Chelsea’s Story

ChelseaBWMy daughter Chelsea, age 19, was expecting her first child. Unfortunately, she was diagnosed with a kidney stone during her 5th month of pregnancy. Her physician decided to place a tube or stent, in her body to help the kidney stone escape. However, this type of stent should not be left in your body for long periods of time. Since Chelsea was 5 months pregnant and had 4 months to go, she knew she would have to have a second stent placed in her body prior to the birth of her child.

Now the downhill spiral begins! Tragically, after the second stent placement, and before the birth of her child, she was diagnosed with a urinary tract infection (UTI). Chelsea was placed on an anti-biotic. Chelsea’s infection continued. About 2 weeks later, Chelsea went into labor and gave birth to a beautiful baby boy. While in the hospital, Chelsea had a low-grade fever. However, her fever broke; she stayed in the hospital for 3 days and was discharged to home with her new baby boy. As her mother, and of course as a nurse, I asked Chelsea if she had felt symptoms of pain, a burning sensation, pressure or discomfort while urinating. Chelsea stated, “Yes”, but since this was her first baby, she just thought it was the normal after birth discomfort and didn’t realize anything was wrong.

Chelsea, now home, was recovering from having her first baby and adjusting to having to care for her newborn son, was not feeling well, very busy and exhausted. On her third day home, she felt very ill. Chelsea woke up on day three with a fever, severe pain in her back and felt very nauseous and light-headed. I called to speak with her to see how she was doing. Chelsea’s boyfriend, Nick answered her cell phone and told me he was planning on taking her to the hospital. I received a call several hours later, from Nick, informing me that she was at the ER and asked me to come to the hospital. I immediately got ready and left the house headed for the hospital. When I arrived in the ER, I was mortified! Chelsea lying on a gurney in the ER, she was white as a ghost and hooked up to monitors which showed a blood pressure of 80/40. I was stunned!  Was this my daughter that just a few days ago gave birth to my grandson, smiling and proud as can be? I didn’t even recognize her. . Was this Chelsea? Oh my god, this was my daughter. I immediately requested to speak with the ER doctor. The ER doctor came in approximately 15 minutes later, after I walked out into the hallway repeatedly demanding an explanation as to the condition of my daughter. Once the ER doctor came into the area where Chelsea was, she began to tell me that Chelsea was in septic shock and that they weren’t sure whether her infection was coming from the kidney or if maybe material had been left in her uterus from childbirth. Of course, I was shocked. How could this happen? She was just in the hospital giving birth and seemed so healthy and happy. Was she discharged in good health or did the hospital miss something?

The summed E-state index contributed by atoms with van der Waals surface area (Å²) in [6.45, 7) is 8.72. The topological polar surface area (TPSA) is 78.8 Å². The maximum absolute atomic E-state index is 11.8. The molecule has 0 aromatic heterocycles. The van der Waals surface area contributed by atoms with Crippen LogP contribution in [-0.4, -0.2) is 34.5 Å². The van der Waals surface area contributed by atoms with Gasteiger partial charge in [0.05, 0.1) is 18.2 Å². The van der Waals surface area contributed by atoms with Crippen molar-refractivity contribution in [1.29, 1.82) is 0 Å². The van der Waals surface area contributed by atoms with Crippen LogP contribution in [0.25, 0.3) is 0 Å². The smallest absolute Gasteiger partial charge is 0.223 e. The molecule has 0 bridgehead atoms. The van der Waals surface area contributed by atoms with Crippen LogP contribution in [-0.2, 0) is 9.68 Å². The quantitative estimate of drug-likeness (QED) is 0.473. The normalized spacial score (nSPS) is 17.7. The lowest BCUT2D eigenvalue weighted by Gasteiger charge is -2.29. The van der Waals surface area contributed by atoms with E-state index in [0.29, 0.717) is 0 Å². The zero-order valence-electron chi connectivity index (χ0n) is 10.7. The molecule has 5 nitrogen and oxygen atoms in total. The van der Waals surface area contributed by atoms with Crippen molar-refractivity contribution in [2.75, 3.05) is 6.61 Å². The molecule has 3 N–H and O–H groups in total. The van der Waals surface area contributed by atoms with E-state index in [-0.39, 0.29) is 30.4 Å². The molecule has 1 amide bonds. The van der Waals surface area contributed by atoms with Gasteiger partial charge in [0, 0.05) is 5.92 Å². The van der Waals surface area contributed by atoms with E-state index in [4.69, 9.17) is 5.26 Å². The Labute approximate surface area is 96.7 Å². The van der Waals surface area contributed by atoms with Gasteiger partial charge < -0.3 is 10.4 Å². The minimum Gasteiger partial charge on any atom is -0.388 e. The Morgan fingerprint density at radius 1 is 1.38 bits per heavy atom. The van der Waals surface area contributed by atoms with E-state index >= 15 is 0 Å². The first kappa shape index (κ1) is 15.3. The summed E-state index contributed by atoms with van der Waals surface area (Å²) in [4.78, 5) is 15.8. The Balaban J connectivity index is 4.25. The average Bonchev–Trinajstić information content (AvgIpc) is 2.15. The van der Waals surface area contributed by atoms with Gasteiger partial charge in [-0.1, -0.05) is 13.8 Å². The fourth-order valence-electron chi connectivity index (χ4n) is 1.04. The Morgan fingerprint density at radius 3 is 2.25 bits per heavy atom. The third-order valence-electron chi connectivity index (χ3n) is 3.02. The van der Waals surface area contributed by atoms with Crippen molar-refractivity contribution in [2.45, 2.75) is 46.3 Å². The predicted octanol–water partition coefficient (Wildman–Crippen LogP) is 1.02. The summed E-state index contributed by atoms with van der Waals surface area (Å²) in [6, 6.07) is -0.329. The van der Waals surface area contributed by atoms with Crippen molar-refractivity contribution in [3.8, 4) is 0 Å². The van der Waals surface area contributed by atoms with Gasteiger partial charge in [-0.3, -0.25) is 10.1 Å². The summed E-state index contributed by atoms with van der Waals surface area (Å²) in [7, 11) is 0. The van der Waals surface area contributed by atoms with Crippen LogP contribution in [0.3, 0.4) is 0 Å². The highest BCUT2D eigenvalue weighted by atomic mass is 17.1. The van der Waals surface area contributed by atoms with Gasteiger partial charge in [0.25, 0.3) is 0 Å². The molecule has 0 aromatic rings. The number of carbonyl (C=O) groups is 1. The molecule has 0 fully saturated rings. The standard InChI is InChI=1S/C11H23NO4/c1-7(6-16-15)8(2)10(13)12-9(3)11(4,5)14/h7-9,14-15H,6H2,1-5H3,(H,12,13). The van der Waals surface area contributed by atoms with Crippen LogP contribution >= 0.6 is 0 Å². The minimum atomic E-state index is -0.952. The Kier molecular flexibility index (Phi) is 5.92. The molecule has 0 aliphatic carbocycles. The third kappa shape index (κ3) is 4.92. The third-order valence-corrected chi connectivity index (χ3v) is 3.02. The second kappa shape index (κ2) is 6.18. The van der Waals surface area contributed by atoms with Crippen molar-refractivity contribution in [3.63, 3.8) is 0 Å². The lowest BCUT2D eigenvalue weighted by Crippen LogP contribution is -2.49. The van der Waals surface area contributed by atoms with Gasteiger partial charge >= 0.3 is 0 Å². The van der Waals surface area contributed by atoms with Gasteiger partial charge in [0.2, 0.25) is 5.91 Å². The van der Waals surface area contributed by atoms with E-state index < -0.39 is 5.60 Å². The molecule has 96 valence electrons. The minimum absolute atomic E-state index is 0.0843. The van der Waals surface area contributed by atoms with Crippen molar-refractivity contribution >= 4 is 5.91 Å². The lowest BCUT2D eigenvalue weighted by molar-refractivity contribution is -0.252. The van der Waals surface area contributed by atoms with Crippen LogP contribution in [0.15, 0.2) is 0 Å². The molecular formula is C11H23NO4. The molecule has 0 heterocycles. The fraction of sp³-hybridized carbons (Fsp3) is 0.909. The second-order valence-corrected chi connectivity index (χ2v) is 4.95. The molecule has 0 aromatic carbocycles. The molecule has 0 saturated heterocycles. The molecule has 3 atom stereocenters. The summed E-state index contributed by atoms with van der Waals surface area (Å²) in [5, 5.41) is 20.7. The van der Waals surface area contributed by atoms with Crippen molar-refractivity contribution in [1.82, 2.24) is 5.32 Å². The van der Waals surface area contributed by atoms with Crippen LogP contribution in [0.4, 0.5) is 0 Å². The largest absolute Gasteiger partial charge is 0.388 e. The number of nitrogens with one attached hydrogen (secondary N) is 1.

More importantly, what was being done at that very moment for my daughter in her current condition? Surprisingly, the ER doctor didn’t have a specific plan. She had an attitude of being very lackadaisical about my daughter’s condition. So, I asked to speak with the Nephrologist on staff. The ER doctor said the Nephrologist, was in to see Chelsea about an hour or so ago and the physician had gone home. The ER doctor, looked at me and said, “Do you see what time it is?” I looked at the clock, as if it made any difference at all, and saw that it was after midnight. The ER doctor went on to say, “You should have come in sooner in order to speak with the doctor.”  Can you believe that the ER doctor actually said that? To say the least, I was outraged!! How could this ER doctor say such a thing to me?  I demanded that I speak with the hospital’s Nephrologist, immediately, or I was going to have my daughter transferred elsewhere. Why is it that I had to go to such lengths to have someone explain my daughter’s condition and treatment plan to me? Nevertheless, I finally had a phone conversation with the Nephrologist, which turned out to be very unsatisfying. The physician explained her condition, somewhat, but didn’t have any treatment plan. Let me get this straight . . . My daughter is in septic shock and there’s no plan?? I knew I had to shake things up and get medical personnel to take some action before it was too late.